A Book Recommendation from Douglas

Especially for me and Tex, Douglas recommends Bourgeois Dignity: Why Economics Can't Explain the Modern World.

I have to admit that the thesis statement makes it sound a lot like The Secret for Capitalists. If I were a betting man (and I am), I would wager that the author has formed this thesis by getting the correlation/causation of changing attitudes exactly backwards.

However, it would be unfair to render such a judgment with any finality without actually reading it. I forward it merely as an initial impression based only on her abstract and the associated press material. We should consider the arguments.


Texan99 said...

Why economics can't explain the modern world: for the author, I guess it's not the laws of economics but people's willingness to quit sabotaging them that explains the modern world. I wonder how she answers the question, or if she even tries to answer the question: what changed so that a few people quit hating the idea of prosperity and anyone who created it? And why do big sections of the world persist?

Sounds like interesting reading.

douglas said...

Just to be clear- I doubt I see things the same way as the author, but I'm interested in the idea that economics is a system within a greater system- human social interaction- and you cannot ignore that larger system. Surely there is a relationship between productivity and the dissemination of power (within limits). I don't remember what link lead me to that book, but it just seemed a curious and different take that might be interesting.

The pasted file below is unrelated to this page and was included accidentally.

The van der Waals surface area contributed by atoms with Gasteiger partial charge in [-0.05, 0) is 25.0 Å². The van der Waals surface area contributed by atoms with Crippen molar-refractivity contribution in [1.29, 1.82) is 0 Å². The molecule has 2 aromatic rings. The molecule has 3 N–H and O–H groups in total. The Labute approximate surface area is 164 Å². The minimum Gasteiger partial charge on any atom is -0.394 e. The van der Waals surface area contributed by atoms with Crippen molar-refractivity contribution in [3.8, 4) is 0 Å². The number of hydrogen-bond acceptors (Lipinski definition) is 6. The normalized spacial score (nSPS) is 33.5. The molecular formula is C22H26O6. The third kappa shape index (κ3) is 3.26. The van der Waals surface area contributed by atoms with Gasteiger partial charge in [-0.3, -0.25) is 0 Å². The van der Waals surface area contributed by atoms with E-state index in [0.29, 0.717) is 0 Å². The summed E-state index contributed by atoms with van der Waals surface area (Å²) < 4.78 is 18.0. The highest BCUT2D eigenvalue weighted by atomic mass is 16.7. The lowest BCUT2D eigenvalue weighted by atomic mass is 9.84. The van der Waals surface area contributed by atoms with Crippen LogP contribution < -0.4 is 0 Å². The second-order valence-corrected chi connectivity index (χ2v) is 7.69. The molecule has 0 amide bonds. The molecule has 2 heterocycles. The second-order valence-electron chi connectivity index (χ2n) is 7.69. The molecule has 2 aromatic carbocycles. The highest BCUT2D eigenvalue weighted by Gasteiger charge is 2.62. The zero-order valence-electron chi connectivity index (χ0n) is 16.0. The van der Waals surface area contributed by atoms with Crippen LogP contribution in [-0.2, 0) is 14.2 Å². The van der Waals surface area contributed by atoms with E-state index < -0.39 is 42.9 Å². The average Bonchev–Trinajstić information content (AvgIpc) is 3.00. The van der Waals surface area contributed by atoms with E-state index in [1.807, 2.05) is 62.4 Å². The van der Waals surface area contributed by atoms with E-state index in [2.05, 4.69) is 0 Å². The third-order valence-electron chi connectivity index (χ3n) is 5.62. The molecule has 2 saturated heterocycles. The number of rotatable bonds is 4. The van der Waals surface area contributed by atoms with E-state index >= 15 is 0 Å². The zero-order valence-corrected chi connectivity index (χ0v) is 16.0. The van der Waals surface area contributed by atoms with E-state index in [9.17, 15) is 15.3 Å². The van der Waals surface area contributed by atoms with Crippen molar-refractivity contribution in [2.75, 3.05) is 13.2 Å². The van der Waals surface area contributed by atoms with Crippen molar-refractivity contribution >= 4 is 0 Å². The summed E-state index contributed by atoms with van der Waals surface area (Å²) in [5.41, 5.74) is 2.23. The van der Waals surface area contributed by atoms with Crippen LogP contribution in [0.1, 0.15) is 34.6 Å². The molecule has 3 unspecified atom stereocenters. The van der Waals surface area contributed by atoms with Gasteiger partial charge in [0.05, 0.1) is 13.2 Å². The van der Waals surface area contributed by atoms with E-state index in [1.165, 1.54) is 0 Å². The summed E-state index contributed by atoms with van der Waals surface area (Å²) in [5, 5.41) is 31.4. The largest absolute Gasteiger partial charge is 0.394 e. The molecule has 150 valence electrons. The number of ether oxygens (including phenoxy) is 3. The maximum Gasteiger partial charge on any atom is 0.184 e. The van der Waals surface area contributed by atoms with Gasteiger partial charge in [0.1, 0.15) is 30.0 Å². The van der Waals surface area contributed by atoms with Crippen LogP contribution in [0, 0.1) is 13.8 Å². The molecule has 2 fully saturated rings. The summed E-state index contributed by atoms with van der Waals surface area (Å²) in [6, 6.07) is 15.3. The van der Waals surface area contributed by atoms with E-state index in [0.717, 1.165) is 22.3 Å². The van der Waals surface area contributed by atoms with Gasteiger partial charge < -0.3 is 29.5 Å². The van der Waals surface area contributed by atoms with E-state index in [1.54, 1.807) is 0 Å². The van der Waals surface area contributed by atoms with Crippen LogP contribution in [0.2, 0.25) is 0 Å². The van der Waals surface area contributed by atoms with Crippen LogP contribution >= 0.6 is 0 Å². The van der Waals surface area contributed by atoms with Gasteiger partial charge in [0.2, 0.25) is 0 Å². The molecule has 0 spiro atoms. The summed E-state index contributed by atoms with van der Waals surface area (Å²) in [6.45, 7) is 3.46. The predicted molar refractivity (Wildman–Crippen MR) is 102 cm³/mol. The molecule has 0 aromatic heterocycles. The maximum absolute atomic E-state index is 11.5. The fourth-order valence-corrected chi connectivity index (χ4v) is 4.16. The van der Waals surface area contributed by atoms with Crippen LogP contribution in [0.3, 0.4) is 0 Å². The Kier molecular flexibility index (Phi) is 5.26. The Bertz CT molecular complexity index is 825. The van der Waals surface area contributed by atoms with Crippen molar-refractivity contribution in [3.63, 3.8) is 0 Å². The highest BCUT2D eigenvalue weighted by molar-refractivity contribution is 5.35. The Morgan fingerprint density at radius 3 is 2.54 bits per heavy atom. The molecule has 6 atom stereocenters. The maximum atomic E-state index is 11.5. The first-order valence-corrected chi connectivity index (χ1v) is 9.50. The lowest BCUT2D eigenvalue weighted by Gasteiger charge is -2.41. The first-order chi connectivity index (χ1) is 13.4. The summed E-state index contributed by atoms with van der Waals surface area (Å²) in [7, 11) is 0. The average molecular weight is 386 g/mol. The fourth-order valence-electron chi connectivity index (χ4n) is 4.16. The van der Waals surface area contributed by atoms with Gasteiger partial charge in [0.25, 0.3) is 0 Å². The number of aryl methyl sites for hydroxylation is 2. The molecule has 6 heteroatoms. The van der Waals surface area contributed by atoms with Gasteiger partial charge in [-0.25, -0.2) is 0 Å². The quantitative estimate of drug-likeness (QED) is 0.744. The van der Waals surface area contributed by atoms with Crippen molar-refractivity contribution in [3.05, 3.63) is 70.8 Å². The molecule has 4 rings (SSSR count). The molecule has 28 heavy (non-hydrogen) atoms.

Texan99 said...

Having read the intro now, I think I understand better what she means about the limits of "economics" as an explanatory system. She uses the term interchangeably with "materialism," so she's arguing that purely material motives can't explain everything. It's necessary, for instance, to take into account what kind of behavior is viewed as socially valuable or admirable.

douglas said...

Well, sort of - it's the order of things- some would base the idea of what is socially valuable or admirable on what they see as the material realities. I see that as problematic.

Texan99 said...

The thing is, for a very long time, people simply didn't view as socially valuable whatever made a material improvement. That's a modern preoccupation, the idea of improving the lot of the poor with anything but the occasional alms. The first reaction to an innovation that improved widespread material well-being often was suspicion and hostility. There's the question of dislocation to the trades being displaced, for instance, as in the case of outlawing cotton so that it wouldn't compete with wool and linen. (The author claims that 16,000 people were executed for "calico crimes"!) From other reading, I've been struck by the hostility even to the notion of improving the lives of the poor: often the attitude is that they're being tempted to acquire ambition beyond their station, which will only immiserate them in the long run, or stir up revolution.

Even today there is tremendous hostility toward people who get rich doing something that improves the general standard of living. Maybe it's not quite like a Regency novel, where the only admirable wealth is inherited and agricultural, but there's still a kind of pervasive contempt for mere merchants and technocrats and money-lenders, as if they weren't doing anything fundamentally useful, but only tricking people somehow. And who do they think they are, getting so rich?